A Forsaken Garden

by Algernon Swinburne

In a coign of the cliff between lowland and highland, 
At the sea-down's edge between windward and lee, 
Walled round with rocks as an inland island, 
The ghost of a garden fronts the sea. 
A girdle of brushwood and thorn encloses 
The steep square slope of the blossom-less bed 
Where the weeds that grew green from the graves of its roses 
Now lie dead.

The fields fall southward, abrupt and broken, 
To the low last edge of the long lone land. 
If a step should sound or a word be spoken, 
Would a ghost not rise at the strange guest's hand? 
So long have the grey bare walks lain guestless, 
Through branches and briars if a man make way, 
He shall find no life but the sea-wind's, restless 
Night and day.

The dense hard passage is blind and stifled 
That crawls by a track none turn to climb 
To the strait waste place that the years have rifled 
Of all but the thorns that are touched not of time. 
The thorns he spares when the rose is taken; 
The rocks are left when he wastes the plain. 
The wind that wanders, the weeds wind-shaken, 
These remain.

Not a flower to be pressed of the foot that falls not; 
As the heart of a dead man the seed-plots are dry; 
From the thicket of thorns whence the nightingale calls not, 
Could she call, there was never a rose to reply.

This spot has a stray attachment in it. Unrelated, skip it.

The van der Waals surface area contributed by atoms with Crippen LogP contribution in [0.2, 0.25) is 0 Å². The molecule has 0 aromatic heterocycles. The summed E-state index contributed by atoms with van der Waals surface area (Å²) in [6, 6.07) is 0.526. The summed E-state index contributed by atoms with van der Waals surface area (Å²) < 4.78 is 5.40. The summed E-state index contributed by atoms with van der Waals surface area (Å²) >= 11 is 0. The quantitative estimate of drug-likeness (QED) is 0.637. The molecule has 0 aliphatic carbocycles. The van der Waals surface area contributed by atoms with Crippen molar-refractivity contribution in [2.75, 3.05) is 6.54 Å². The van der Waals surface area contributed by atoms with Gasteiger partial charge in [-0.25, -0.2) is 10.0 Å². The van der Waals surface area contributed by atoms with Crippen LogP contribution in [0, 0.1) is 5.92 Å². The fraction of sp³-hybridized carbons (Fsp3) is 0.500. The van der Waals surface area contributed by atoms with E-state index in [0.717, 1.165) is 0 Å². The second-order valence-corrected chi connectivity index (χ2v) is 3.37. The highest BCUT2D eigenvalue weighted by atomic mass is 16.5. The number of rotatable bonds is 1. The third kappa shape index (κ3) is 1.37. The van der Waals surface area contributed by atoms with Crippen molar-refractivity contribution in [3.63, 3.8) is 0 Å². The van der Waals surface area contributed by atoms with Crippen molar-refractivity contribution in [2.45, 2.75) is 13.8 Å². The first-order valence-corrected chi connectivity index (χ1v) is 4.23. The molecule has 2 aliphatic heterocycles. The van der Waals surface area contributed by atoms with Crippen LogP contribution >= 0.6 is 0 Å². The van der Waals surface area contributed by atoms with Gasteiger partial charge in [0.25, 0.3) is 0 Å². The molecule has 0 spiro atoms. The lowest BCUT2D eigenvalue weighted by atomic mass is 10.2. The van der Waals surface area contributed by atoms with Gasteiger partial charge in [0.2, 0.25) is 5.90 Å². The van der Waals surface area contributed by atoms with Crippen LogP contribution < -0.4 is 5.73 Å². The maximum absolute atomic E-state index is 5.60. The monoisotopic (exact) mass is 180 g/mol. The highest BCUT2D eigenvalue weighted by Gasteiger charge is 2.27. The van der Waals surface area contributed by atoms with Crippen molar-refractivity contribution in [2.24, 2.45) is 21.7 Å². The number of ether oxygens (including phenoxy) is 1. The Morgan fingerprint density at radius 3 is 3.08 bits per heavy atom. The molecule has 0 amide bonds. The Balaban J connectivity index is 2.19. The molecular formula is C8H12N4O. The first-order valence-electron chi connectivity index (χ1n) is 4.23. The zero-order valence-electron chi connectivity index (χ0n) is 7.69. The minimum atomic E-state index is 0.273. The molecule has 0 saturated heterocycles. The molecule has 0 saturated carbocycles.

Over the meadows that blossom and wither 
Rings but the note of a sea-bird's song; 
Only the sun and the rain come hither 
All year long.

The sun burns sere and the rain dishevels 
One gaunt bleak blossom of scentless breath. 
Only the wind here hovers and revels 
In a round where life seems barren as death. 
Here there was laughing of old, there was weeping, 
Haply, of lovers none ever will know, 
Whose eyes went seaward a hundred sleeping 
Years ago.





Note:  Today is the birthday of the poet, Algernon Swinburne, who was born on this day in 1837.

In his poem, A Forsaken Garden, he describes a garden - or rather, “the ghost of a garden.”

At the beginning of the show, we talked about the dreams we have for our gardens. In this poem, the dreamer of the garden has left, and the garden has become a nightmare. Although the sun still shines and the rain still falls, the beds in the garden are blossom-less.

Now there is only brushwood and thorn. Branches and briars cover the paths. Even the weeds are dead. The only thing left is one gaunt bleak blossom of scentless breath.

These are the first five verses of A Forsaken Garden.

As featured on
The Daily Gardener podcast:

Words inspired by the garden are the sweetest, most beautiful words of all.
Algernon Swinburne
Algernon Swinburne

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